With bagpipes wailing, Stewart remembered

Golf

June 15, 2005|By Don Markus | Don Markus,SUN STAFF

PINEHURST, N.C. - The larger-than-life bronze statue stands behind the 18th green, not far from where the man who among those immortalized here made the biggest putt of his career and one of the most memorable in the history of the U.S. Open.

Payne Stewart has been dead nearly six years now, the memory still too raw for many of that October day when news came that the private plane he was flying on had lost pressure in the cabin, killing all on board, and later crashed.

Under a broiling afternoon sun, Stewart's personality was briefly brought back to life yesterday in a ceremony at the fabled No. 2 course, where play begins tomorrow in the 105th U.S. Open.

With a single bagpiper playing three slow Scottish airs as he walked up the first fairway, with words that evoked tears and laughter, Stewart's thrilling victory was relived by friends and former competitors, one in particular.

What Phil Mickelson remembers most from that day was what happened immediately after Stewart made a 15-foot par putt to secure a one-stroke win and celebrated by punching the air and thrusting his leg back, then jumping into the arms of his caddie, Mike Hicks.

Stewart grabbed Mickelson's cheeks and told him that another crushing defeat would be diminished as soon as Amy Mickelson delivered the couple's first child. Amanda Mickelson was born the next day.

"He handled himself with such class," Mickelson said. "At the end of the day, he stopped and paused for a second and put himself in somebody else's shoes. He put himself in my position and shared the moment with me."

It was a position that Stewart had been in the year before, when he lost a shootout with Lee Janzen in the U.S. Open at the Olympic Club outside San Francisco. Janzen had also beaten Stewart to win the Open at Baltusrol in 1993.

The two would become close friends after Stewart became a born-again Christian shortly after the 1998 U.S. Open.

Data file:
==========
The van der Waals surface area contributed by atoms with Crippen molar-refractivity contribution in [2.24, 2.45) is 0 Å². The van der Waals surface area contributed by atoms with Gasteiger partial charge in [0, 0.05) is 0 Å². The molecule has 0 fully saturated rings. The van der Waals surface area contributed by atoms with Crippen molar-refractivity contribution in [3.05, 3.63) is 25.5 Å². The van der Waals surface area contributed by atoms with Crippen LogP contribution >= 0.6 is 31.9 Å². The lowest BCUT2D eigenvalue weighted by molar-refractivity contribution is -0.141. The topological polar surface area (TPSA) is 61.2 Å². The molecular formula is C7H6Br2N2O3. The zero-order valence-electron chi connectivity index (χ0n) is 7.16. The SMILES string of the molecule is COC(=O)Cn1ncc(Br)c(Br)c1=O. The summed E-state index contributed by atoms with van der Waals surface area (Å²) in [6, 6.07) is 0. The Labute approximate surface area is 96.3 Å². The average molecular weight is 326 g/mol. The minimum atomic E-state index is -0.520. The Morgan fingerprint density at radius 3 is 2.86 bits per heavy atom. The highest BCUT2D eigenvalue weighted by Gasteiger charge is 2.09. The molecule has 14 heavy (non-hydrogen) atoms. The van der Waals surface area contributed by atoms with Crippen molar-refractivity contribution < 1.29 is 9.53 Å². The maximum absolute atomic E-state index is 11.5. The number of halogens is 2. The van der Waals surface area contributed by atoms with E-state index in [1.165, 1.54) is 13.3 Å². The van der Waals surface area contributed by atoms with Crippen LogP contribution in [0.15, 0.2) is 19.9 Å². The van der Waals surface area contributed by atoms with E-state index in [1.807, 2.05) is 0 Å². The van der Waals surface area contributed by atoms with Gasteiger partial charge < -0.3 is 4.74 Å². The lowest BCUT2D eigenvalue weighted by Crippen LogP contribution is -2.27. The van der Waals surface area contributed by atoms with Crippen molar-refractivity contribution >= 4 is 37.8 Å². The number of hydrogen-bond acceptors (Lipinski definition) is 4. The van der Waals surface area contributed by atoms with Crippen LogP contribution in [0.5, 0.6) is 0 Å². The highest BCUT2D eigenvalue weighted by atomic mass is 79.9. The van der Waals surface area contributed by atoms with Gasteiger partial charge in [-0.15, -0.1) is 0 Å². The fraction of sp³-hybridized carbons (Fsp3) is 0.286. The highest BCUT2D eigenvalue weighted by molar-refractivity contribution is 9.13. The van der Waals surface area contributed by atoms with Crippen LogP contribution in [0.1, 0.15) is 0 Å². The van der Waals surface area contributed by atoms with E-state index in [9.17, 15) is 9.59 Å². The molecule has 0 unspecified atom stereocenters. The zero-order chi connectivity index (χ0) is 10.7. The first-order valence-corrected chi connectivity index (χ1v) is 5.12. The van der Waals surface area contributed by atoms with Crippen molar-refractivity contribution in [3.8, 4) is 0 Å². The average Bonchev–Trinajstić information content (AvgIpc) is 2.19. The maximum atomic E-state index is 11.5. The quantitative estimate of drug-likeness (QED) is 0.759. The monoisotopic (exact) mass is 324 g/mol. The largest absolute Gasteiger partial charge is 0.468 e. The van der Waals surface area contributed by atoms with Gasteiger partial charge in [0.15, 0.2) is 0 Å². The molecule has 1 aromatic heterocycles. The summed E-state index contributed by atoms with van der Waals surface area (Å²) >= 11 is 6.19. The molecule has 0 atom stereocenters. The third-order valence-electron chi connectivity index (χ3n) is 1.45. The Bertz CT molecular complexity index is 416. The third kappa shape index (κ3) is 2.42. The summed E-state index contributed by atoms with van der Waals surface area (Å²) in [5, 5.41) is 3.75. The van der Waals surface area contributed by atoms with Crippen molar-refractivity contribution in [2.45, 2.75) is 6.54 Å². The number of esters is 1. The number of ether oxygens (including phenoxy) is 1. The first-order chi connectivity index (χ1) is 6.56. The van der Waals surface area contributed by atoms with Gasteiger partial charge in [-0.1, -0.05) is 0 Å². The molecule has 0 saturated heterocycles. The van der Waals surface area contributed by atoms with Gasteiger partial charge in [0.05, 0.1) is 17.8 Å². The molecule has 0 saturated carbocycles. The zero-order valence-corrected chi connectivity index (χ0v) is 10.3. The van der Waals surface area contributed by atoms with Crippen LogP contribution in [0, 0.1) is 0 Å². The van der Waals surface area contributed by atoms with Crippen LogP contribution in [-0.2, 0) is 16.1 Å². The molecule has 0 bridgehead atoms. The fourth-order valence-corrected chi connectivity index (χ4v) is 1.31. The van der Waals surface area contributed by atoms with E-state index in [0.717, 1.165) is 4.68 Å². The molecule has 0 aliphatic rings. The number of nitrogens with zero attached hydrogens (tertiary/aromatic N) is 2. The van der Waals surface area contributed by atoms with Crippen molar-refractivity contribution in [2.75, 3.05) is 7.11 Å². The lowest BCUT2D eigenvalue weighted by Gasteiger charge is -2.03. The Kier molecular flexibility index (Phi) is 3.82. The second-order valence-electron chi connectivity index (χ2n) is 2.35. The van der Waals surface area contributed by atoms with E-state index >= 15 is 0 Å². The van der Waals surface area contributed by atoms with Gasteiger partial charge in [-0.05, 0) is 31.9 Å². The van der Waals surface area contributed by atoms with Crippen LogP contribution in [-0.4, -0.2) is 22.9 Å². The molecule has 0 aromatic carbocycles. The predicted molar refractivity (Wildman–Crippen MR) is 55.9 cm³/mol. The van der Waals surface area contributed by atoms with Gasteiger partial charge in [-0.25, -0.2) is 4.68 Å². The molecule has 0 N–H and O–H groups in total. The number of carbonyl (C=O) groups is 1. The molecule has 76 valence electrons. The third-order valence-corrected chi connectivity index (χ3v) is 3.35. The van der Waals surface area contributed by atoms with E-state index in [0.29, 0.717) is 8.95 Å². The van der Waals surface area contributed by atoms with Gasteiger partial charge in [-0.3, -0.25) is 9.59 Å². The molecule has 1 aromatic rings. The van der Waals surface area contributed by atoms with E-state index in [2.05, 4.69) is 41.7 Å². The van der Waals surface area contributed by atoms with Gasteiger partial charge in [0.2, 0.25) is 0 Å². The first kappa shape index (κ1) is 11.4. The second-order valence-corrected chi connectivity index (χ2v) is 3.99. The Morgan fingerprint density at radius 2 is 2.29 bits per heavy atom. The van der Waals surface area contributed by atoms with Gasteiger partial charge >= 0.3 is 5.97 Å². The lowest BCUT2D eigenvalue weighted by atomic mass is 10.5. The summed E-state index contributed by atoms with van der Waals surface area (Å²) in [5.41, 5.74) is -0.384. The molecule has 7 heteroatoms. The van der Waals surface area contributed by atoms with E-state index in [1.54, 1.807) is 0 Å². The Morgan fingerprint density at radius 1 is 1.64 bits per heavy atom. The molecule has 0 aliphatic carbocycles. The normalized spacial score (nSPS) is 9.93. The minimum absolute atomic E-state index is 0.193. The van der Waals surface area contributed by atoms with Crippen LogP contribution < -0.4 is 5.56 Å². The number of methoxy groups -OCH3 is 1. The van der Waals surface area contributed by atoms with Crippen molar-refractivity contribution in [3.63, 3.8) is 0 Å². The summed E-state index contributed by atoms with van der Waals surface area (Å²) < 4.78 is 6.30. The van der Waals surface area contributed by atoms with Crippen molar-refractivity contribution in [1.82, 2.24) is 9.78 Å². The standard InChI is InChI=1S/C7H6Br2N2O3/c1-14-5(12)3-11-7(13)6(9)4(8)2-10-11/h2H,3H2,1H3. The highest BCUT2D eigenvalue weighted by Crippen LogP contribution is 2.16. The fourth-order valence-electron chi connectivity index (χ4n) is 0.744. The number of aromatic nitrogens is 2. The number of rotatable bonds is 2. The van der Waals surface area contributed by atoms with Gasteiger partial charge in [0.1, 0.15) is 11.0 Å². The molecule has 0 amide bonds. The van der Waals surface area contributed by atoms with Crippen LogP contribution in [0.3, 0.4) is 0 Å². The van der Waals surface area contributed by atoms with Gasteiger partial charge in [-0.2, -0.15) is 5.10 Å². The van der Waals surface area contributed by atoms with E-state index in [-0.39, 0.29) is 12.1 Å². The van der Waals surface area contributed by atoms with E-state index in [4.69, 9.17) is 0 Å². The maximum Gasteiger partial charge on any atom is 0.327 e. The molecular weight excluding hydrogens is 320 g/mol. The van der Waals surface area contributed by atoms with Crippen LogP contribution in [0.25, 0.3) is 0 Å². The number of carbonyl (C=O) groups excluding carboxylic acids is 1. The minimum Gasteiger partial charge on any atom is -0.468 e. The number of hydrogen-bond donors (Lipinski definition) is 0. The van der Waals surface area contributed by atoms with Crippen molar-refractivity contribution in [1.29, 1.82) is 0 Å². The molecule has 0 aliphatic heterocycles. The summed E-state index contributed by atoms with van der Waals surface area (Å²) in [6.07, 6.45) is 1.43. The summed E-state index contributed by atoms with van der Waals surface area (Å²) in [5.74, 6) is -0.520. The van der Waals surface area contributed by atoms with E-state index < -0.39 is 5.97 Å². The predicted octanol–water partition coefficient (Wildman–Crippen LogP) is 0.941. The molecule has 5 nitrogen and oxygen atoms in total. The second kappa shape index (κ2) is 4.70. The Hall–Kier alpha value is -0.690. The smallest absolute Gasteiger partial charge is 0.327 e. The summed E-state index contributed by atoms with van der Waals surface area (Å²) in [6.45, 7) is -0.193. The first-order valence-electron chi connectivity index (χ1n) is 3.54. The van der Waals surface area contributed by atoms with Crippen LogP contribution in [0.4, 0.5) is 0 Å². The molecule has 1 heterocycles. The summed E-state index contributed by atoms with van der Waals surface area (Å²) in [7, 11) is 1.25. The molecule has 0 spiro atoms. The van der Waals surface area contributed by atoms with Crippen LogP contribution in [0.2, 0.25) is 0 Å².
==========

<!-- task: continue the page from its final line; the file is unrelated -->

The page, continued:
"I've heard that even though the '98 U.S. Open was devastating to him at first, it helped him really search inside what was important to him," Janzen said. "Was winning a major championship [something that] would make him happy? He found out differently."

This is a particularly emotional week for Janzen, since he has used Stewart's old caddie for the past two years.

"Rarely does a day goes by when I don't think about Payne," said Janzen, who has become close friends with Stewart's family and a mentor to Aaron Stewart, now 15.

"I live in the same town [Orlando, Fla.]. I see his family quite a bit. It's not going to be different. The grief was when we lost him."

Hicks declined a request for an interview last week at Congressional Country Club before the Booz Allen Classic.

"I've talked enough," he said. "Sorry, I can't do it anymore."

Nick Price recalled last week in Bethesda how he came to play a practice round at Pinehurst No. 2 last month with some USGA officials, looking for input on the course, but left with recollections of Stewart resounding in his head.

"Being a contemporary of mine, his passing left a big hole in my generation and our friendship because Payne and I had a very close, mirror-image-type careers," said Price, who, like Stewart, has won three majors. "The tour certainly lost one of its great characters, and my generation certainly lost one of its true friends."

While respected for his talent and admired for one of the purest swings in the game, Stewart was not universally liked by his peers until the last few months of his life.

Known for being caustic and a bit condescending, once admonishing a tournament volunteer and often exhibiting a politically incorrect sense of humor - even close friend Paul Azinger once called Stewart a "professional heckler" - Stewart changed his persona dramatically when he became a born-again Christian.

Asked about Stewart last week, another of his contemporaries summed up the feelings of many on the tour.

"He became a nice guy when he found religion," said Tom Kite.

The celebration by Stewart on the 18th green here in 1999 was captured in the statue, and a silhouette of that famed pose depicted in the statue will be replicated on the flag attached to the pin on the 18th green come Sunday.

Dr. Richard Coop, a sports psychologist at the University of North Carolina who worked with Stewart for many years and remains close to his family, said that coming back to Pinehurst is still more bitter than sweet. He can understand why Tracy Stewart and her two children aren't here this week.

"It's tough going to any tournament you haven't been since you were there with him," said Coop, who represented the family at the ceremony.

"We'd come down when Payne came to Chapel Hill if he had time. He loved this place. It's a little more poignant just because of how much affection he had for the people here and they for him."

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